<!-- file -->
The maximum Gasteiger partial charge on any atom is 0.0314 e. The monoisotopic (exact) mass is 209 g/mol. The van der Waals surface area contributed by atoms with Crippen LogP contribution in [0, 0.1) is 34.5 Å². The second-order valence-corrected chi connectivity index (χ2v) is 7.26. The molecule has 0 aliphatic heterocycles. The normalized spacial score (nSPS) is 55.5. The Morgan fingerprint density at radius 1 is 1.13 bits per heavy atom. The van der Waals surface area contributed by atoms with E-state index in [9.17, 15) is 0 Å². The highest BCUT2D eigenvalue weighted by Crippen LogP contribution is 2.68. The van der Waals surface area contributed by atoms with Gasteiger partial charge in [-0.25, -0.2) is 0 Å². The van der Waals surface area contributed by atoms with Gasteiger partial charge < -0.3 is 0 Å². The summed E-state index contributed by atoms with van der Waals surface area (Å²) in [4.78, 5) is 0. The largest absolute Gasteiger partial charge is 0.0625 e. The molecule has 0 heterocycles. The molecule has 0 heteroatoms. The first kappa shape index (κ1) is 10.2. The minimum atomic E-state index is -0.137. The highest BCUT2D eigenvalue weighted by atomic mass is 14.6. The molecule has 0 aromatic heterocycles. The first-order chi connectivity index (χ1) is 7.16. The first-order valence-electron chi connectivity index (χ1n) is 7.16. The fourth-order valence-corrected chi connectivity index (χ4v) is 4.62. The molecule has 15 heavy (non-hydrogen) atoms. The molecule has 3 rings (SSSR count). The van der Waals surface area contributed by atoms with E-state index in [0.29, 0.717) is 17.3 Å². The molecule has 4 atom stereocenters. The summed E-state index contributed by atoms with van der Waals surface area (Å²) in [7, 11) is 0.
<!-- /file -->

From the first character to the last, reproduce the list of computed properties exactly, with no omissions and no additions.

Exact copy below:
The maximum Gasteiger partial charge on any atom is 0.0314 e. The monoisotopic (exact) mass is 209 g/mol. The van der Waals surface area contributed by atoms with Crippen LogP contribution in [0, 0.1) is 34.5 Å². The second-order valence-corrected chi connectivity index (χ2v) is 7.26. The molecule has 0 aliphatic heterocycles. The normalized spacial score (nSPS) is 55.5. The Morgan fingerprint density at radius 1 is 1.13 bits per heavy atom. The van der Waals surface area contributed by atoms with E-state index in [9.17, 15) is 0 Å². The highest BCUT2D eigenvalue weighted by Crippen LogP contribution is 2.68. The van der Waals surface area contributed by atoms with Gasteiger partial charge in [-0.25, -0.2) is 0 Å². The van der Waals surface area contributed by atoms with Gasteiger partial charge < -0.3 is 0 Å². The summed E-state index contributed by atoms with van der Waals surface area (Å²) in [4.78, 5) is 0. The largest absolute Gasteiger partial charge is 0.0625 e. The molecule has 0 heterocycles. The molecule has 0 heteroatoms. The first kappa shape index (κ1) is 10.2. The minimum atomic E-state index is -0.137. The highest BCUT2D eigenvalue weighted by atomic mass is 14.6. The molecule has 0 aromatic heterocycles. The first-order chi connectivity index (χ1) is 7.16. The first-order valence-electron chi connectivity index (χ1n) is 7.16. The fourth-order valence-corrected chi connectivity index (χ4v) is 4.62. The molecule has 15 heavy (non-hydrogen) atoms. The molecule has 3 rings (SSSR count). The van der Waals surface area contributed by atoms with E-state index in [0.29, 0.717) is 17.3 Å². The molecule has 4 atom stereocenters. The summed E-state index contributed by atoms with van der Waals surface area (Å²) in [7, 11) is 0.